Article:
The question remains how the layout options sources work. Each source is represented by a class that implements the ILayoutConfig interface, called a layout configurator. KIML currently provides the following layout configurators, each representing a particular source of layout options, listed here in order of increasing priority:

  • DefaultLayoutConfig – Applies fixed default values defined in the meta data of layout options. This is important for the Layout View, which displays the default values if nothing else has been specified.
  • EclipseLayoutConfig – Users can define default layout options to be set on elements that meet certain criteria via the KIML preference page. This layout configurator takes these options and applies them. Furthermore, it also applies options configured through the extension point.
  • SemanticLayoutConfig – An abstract superclass for configurators that base their computation of layout option values on the semantic model, a.k.a. domain model.
  • GmfLayoutConfig / GraphitiLayoutConfig – These configurators apply layout option values set by the user in the Layout View. The values are stored in the notational model file of a diagram.
  • VolatileLayoutConfig – A configurator for setting certain layout option values in one particular layout run. As the name says it, the values are volatile and thus they are not persisted.

The options manager collects all available and applicable layout configurators and sorts them by priority. For every graph element, each configurator is asked to provide layout options, starting with the one with lowest priority and working through the priority chain. Hereby configurators with higher priority are able to override values set by those with lower priority.

A Few Details on Layout Configurators

What we just learned is a bit of a simplification of what happens. Before we look at the details, let's take a look at the methods each layout configurator provides:

public interface ILayoutConfig {
    int getPriority();
    Object getOptionValue(LayoutOptionData optionData, LayoutContext context);
    Collection<IProperty<?>> getAffectedOptions(LayoutContext context);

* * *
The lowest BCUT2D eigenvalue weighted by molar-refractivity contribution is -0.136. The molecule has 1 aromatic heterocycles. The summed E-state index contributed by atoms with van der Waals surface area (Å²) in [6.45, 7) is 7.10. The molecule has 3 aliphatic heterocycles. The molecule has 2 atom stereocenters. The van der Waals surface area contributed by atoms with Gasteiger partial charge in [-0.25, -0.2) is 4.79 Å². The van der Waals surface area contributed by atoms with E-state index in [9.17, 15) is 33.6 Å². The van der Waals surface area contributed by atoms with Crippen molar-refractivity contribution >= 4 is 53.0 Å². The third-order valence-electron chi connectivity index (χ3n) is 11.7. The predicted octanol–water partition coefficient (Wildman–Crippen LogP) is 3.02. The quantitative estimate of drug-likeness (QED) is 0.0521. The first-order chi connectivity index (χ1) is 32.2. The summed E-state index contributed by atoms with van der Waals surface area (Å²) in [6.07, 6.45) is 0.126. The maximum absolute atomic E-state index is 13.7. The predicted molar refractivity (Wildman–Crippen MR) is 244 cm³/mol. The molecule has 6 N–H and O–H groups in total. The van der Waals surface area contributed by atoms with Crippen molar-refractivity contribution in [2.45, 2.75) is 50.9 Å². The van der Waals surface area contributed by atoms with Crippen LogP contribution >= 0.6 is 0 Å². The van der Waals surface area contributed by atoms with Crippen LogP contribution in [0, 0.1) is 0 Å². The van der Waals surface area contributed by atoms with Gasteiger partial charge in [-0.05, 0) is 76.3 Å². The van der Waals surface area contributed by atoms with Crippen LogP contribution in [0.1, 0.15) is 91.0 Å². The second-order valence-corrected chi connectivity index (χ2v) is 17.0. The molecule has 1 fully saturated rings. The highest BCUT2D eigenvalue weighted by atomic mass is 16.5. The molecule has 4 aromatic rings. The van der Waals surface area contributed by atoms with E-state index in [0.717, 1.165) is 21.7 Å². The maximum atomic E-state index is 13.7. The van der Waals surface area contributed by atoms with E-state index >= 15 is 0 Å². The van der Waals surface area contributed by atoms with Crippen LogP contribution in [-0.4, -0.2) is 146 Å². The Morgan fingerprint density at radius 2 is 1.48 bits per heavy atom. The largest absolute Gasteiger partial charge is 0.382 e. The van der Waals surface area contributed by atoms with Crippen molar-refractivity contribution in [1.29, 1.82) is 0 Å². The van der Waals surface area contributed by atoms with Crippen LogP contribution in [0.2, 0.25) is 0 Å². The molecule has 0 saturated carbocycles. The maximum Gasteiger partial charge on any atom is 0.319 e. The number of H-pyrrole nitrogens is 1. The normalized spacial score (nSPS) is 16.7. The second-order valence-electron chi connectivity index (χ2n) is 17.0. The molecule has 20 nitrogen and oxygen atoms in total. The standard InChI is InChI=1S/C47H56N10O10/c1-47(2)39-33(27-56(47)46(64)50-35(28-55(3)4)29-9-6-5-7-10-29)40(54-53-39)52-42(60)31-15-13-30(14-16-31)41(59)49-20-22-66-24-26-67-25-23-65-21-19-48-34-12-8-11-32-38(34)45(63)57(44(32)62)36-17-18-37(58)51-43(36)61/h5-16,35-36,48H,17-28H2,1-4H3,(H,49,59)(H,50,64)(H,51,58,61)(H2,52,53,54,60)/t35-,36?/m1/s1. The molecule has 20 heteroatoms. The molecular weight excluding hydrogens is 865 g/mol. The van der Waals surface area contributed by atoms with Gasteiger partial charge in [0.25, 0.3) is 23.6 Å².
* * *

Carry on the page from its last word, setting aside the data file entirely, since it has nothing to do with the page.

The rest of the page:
Object getContextValue(IProperty<?> property, LayoutContext context);

It is not hard to guess what getPriority() does: it returns the priority a given layout configuration has. If two layout configurations set a layout option to different values on a given graph element, the value set by the configuration with higher priority wins.

The interface discerns between option values and context values. Option values are what we have been talking about all the time, values assigned to layout options. Which particular values the configurator should apply depends on the given LayoutContext, which is a property holder with references to the diagram element currently in focus. For instance, the object representing an element in the diagram viewer is accessed with context.getProperty(LayoutContext.DIAGRAM_PART). Similarly, the corresponding KGraph element is mapped to the property LayoutContext.GRAPH_ELEM, and the domain model element is mapped to LayoutContext.DOMAIN_MODEL. Each configurator is free to put additional information into the context, caching it for faster access and enabling to communicate it to other configurators. getAffectedOptions(LayoutContext) should return a collection of layout options for which the configurator yields non-null values with respect to the given context. The options can be referenced either with LayoutOptionData instances obtained from the LayoutMetaDataService or with Property instances from the constants defined in LayoutOptions. The actual value for a layout option is queried with getOptionValue(LayoutOptionData, LayoutContext). The method getContextValue(IProperty, LayoutContext), in contrast, is used to obtain more detailed information on the given context. For instance, the context may contain a reference to an element of the diagram viewer; only a specialized configurator made for that diagram viewer knows how to extract a reference to the corresponding domain model element from the given diagram element, so it can encode this knowledge in getContextValue(…) by returning the domain model element when the given property corresponds to LayoutContext.DOMAIN_MODEL.

This may seem complicated, and it is, but the good news is that the vast majority of developers will not need to dig that deep into the layout configuration infrastructure. There are easier ways to specify configurations, as described in the following section.

Programmatically Setting Layout Options

So with all these layout configurators available, how do you actually go about setting values for layout options programmatically? Well, as always: it depends.

Using the Extension Point

The recommended way to configure your layout is to use the layoutConfigs extension point. It offers three different kinds of configurations, explained in the following.


A staticConfig element can set one value for one layout option in the context of a particular diagram element type. Let's see an example:


Here class refers to a domain model class, in this case the EReference class from the Ecore meta model defined by EMF, and option refers to a layout option through its identifier. The meaning of this declaration is that whenever automatic layout is requested for an Ecore class diagram, the edgeType option is set to ASSOCIATION for all edges linked to instances of EReference. Since the domain model (abstract syntax) is independent of the specific diagram viewer (concrete syntax), this configuration is applied to all diagram viewers that use the Ecore meta model.

Alternatively to domain model elements, staticConfig may also reference concrete syntax elements: